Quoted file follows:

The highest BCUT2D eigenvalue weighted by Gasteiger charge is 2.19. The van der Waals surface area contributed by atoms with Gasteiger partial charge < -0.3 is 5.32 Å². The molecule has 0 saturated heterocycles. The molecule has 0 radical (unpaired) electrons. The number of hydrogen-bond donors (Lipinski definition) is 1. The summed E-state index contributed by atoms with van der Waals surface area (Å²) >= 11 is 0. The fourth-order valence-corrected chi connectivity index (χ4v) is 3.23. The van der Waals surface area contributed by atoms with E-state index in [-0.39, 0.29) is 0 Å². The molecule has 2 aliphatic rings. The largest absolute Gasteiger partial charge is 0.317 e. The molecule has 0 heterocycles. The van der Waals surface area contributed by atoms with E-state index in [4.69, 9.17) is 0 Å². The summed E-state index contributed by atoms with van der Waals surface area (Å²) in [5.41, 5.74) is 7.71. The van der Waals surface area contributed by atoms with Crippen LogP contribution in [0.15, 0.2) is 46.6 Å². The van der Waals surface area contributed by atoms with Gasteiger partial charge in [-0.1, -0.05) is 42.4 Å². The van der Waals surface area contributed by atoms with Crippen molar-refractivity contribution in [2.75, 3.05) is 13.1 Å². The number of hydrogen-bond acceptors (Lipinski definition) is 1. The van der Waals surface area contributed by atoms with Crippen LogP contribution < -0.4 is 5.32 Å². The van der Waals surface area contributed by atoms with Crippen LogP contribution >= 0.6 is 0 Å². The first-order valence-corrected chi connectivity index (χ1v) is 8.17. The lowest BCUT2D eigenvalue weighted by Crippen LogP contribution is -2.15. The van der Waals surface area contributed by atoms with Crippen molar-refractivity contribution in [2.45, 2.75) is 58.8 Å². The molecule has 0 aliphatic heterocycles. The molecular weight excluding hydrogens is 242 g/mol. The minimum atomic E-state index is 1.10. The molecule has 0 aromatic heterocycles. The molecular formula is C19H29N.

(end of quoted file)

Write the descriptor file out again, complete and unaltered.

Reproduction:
The highest BCUT2D eigenvalue weighted by Gasteiger charge is 2.19. The van der Waals surface area contributed by atoms with Gasteiger partial charge < -0.3 is 5.32 Å². The molecule has 0 saturated heterocycles. The molecule has 0 radical (unpaired) electrons. The number of hydrogen-bond donors (Lipinski definition) is 1. The summed E-state index contributed by atoms with van der Waals surface area (Å²) >= 11 is 0. The fourth-order valence-corrected chi connectivity index (χ4v) is 3.23. The van der Waals surface area contributed by atoms with E-state index in [-0.39, 0.29) is 0 Å². The molecule has 2 aliphatic rings. The largest absolute Gasteiger partial charge is 0.317 e. The molecule has 0 heterocycles. The van der Waals surface area contributed by atoms with E-state index in [4.69, 9.17) is 0 Å². The summed E-state index contributed by atoms with van der Waals surface area (Å²) in [5.41, 5.74) is 7.71. The van der Waals surface area contributed by atoms with Crippen LogP contribution in [0.15, 0.2) is 46.6 Å². The van der Waals surface area contributed by atoms with Gasteiger partial charge in [-0.1, -0.05) is 42.4 Å². The van der Waals surface area contributed by atoms with Crippen molar-refractivity contribution in [2.75, 3.05) is 13.1 Å². The number of hydrogen-bond acceptors (Lipinski definition) is 1. The van der Waals surface area contributed by atoms with Crippen LogP contribution < -0.4 is 5.32 Å². The van der Waals surface area contributed by atoms with Crippen LogP contribution >= 0.6 is 0 Å². The first-order valence-corrected chi connectivity index (χ1v) is 8.17. The lowest BCUT2D eigenvalue weighted by Crippen LogP contribution is -2.15. The van der Waals surface area contributed by atoms with Crippen molar-refractivity contribution in [2.45, 2.75) is 58.8 Å². The molecule has 0 aliphatic heterocycles. The molecular weight excluding hydrogens is 242 g/mol. The minimum atomic E-state index is 1.10. The molecule has 0 aromatic heterocycles. The molecular formula is C19H29N.